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Bodegas San Román: Improving Upon Excellence
By Michael Franz
Nov 16, 2021
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A recent tasting of the wines from Bodegas y Vinedos San Roman provided an object lesson in the fact that even the world's best wineries can still get better, offering improved value at every price level.  I was fortunate to visit this winery shortly after it was established in the late 1990s by Mariano Garcia, then best known for a long and spectacularly distinguished winemaking career at Vega Sicilia.  The wines were extremely impressive from the outset, but also very powerful and oaky, and really made for the cellar rather than current consumption, with the result that relatively few tasters could fully appreciate them and buy with a view to the future.  After all, the percentage of consumers who have cellars in their dwellings -- or who rent space in commercial wine storage facilites -- is tiny in relation to the entirety of the wine loving public.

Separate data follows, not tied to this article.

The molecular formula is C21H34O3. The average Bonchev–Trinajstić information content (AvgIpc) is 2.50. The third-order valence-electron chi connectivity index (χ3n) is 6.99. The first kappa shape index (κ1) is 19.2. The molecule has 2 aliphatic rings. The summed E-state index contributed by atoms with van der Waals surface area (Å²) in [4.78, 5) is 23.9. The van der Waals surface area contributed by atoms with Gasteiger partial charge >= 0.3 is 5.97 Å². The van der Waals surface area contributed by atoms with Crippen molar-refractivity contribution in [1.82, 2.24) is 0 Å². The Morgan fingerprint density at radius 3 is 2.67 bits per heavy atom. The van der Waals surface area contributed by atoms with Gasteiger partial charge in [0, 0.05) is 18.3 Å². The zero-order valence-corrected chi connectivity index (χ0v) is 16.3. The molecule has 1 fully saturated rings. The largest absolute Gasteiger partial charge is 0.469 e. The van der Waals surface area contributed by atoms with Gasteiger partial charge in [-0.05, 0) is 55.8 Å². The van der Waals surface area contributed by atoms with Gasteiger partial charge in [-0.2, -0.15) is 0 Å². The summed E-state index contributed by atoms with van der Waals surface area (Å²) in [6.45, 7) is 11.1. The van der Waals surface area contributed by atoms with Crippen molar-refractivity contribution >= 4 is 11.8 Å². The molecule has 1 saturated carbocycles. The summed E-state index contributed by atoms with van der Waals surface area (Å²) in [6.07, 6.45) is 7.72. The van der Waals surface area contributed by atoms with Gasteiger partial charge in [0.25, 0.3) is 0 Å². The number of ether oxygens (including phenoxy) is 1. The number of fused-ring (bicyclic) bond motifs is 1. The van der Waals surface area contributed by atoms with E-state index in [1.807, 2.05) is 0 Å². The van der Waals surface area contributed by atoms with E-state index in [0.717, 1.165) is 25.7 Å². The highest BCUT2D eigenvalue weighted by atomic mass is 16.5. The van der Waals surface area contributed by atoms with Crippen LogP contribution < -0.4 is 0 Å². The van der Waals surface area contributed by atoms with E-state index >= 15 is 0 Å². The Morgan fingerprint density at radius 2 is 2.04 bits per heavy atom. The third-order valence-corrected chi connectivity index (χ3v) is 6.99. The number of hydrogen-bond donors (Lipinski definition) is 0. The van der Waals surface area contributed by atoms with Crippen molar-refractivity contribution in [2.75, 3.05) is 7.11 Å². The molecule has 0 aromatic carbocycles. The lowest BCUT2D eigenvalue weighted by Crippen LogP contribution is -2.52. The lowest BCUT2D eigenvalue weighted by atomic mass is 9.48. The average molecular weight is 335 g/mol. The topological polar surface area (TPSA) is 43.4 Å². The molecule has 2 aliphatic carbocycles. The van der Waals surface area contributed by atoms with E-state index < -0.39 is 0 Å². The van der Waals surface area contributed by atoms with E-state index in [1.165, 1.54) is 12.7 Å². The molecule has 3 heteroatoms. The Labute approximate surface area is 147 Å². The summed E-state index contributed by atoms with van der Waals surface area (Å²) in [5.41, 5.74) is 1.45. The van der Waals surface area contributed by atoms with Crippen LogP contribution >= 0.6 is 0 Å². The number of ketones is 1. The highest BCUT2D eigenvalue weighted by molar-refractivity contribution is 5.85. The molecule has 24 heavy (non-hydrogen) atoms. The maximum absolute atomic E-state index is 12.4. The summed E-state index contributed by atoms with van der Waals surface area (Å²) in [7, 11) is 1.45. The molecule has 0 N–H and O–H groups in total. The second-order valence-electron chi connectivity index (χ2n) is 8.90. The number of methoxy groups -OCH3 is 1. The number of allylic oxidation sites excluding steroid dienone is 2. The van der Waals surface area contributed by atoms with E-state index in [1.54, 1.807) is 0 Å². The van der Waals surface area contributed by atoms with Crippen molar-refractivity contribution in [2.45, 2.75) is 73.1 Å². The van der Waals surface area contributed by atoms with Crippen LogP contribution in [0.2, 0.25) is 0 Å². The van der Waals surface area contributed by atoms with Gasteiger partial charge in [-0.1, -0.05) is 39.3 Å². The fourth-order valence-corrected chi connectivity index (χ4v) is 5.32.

Today, however, the bodega's two most important wines have been transformed from collector's items to marvelous wines for consumers, as the following reviews will indicate.  When the first wine below ("Cartago" for short) made its debut in the 2013 vintage, it took on all the characteristics of a "collector's item," by which I mean a lot of the newest barrels, a price tag of $170, and the potential to improve for 25 years--but also the need for a decade of cellaring to really show its stuff.  Its introduction coincided roughly with a fresher, more approachable style for the San Román bottling, which still shows impressive power and longevity, but a much broader window of drink-ability and superb value for $65.  To be sure, it is a wine for special occasions for most consumers, but it doesn't require cellaring to be enjoyed (just decanting and appropriate food), nor an occasion like a birthday or anniversary ending with a "0" or a "5".